Lauren Buchholz

“Anyone can study Chinese if they are willing to put in the time; the language simply requires a lot of contact hours to master.”

For Lauren Buchholz, the path into the Chinese Language Flagship program had a few twists and turns. She was pursuing a major in Economics and Political Science with a minor in Spanish and one semester she had to find an additional course last-minute. Chinese was one of the courses still available so she chose that.

“I knew nothing about China,” Lauren says. “But although it is almost a cliché, I strongly believe that college is about expanding your horizons.” She found that she really enjoyed the language and delving into the unique meanings of each character. “Studying Chinese is a little like a puzzle, and I really like that challenge,” she says. But her progress felt slow. She took regular Chinese courses but was reluctant to join the Flagship Program. The idea of spending a year in China made her nervous. “It sounds funny, but I didn’t like the Chinese food I had tried in the U.S. and was worried about being so far away and not being able to find things I like to eat,” she says.

Terracotta Warriors in Xian

Photograph by Lauren Buchholz

But the more she studied, the more she wanted to improve, so she enrolled in a four-week summer intensive language program in Hang Zhou, China. Lauren enjoyed learning about the culture and found that authentic Chinese cuisine is a completely different experience than its American counterpart. But her grasp of the language still progressed slowly and the pronunciation was especially challenging. She noticed that one of her peers in the program who had started Chinese the same year she did, was far more advanced. The reason: he had enrolled in the Flagship Program.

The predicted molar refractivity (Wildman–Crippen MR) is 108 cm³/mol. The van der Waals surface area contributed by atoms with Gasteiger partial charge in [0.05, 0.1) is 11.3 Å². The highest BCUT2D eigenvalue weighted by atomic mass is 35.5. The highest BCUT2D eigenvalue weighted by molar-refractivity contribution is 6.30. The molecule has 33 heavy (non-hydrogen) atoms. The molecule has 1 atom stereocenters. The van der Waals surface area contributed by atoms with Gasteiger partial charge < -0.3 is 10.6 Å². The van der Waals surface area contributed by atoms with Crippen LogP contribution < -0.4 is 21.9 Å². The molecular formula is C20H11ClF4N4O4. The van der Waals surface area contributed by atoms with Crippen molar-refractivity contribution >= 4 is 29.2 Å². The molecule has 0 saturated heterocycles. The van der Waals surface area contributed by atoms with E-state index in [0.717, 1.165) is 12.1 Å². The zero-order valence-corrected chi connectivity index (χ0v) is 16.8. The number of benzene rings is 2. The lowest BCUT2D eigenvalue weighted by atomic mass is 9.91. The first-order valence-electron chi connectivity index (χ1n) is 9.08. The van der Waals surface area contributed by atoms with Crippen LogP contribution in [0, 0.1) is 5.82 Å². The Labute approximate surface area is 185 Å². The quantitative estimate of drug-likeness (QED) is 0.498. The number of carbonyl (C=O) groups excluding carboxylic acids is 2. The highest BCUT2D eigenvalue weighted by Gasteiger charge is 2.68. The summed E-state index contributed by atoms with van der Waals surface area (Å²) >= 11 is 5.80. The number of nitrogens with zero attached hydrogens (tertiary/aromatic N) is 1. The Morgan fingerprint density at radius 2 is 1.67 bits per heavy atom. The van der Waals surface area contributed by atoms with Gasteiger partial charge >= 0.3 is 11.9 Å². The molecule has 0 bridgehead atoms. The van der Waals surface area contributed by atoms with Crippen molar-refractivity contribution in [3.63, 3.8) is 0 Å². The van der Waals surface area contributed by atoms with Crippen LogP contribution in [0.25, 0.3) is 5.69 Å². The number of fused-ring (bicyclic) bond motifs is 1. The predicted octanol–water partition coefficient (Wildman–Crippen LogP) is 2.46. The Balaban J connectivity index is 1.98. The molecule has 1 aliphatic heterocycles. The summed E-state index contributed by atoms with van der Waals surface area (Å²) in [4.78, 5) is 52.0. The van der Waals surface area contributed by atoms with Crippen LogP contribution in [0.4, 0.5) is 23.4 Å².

“Anyone can study Chinese if they are willing to put in the time; the language simply requires a lot of contact hours to master,” Lauren says. That fall she finally joined the program. “I continued to struggle for the first few months,” she says. “The Flagship Program builds in an enormous amount of exposure to Chinese, and getting used to speaking it all the time was an adjustment.” But she felt that the Flagship Program is geared to help students learn. “Flagship students really want to learn, and the classes are extremely demanding, so the teachers are quick to correct any errors,” she said.

One day, as she was working on pronunciation for the Chinese ‘x’ sound–which doesn’t exist in English–her professor helped her distinguish the differences in pronunciation, and how to say it correctly. It was as simple as putting her tongue against her bottom teeth and making the “sh” sound, but understanding the subtle difference was a breakthrough. “I actually had to go back and relearn a lot of the words I had been saying incorrectly,” she says.

A student standing in front of a multicolored colored ice structure with Chinese characters
Harbin’s Ice and Snow Festival, HeiLongJiang province, 2017
Photograph by Lauren Buchholz

Lauren was awarded a Boren scholarship to study abroad in China and achieved a superior level of proficiency in speaking, reading, and listening–a higher level of Chinese than most graduate-level students.

Lauren believes that everyone should experience the feeling of being in an environment where you don’t understand the language. “In the U.S. there is a lot of judgement–and even animosity–towards people who don’t speak English. If everyone could go abroad, even for just two weeks, and learn what that is like–not knowing how to order food, not knowing how to read the back of a medicine box, being lost and hoping desperately that someone will take it upon themselves to help you out–it would make for a more understanding society,” she says. “It’s not necessarily about agreement, but gaining an intellectual understanding of another way of life.”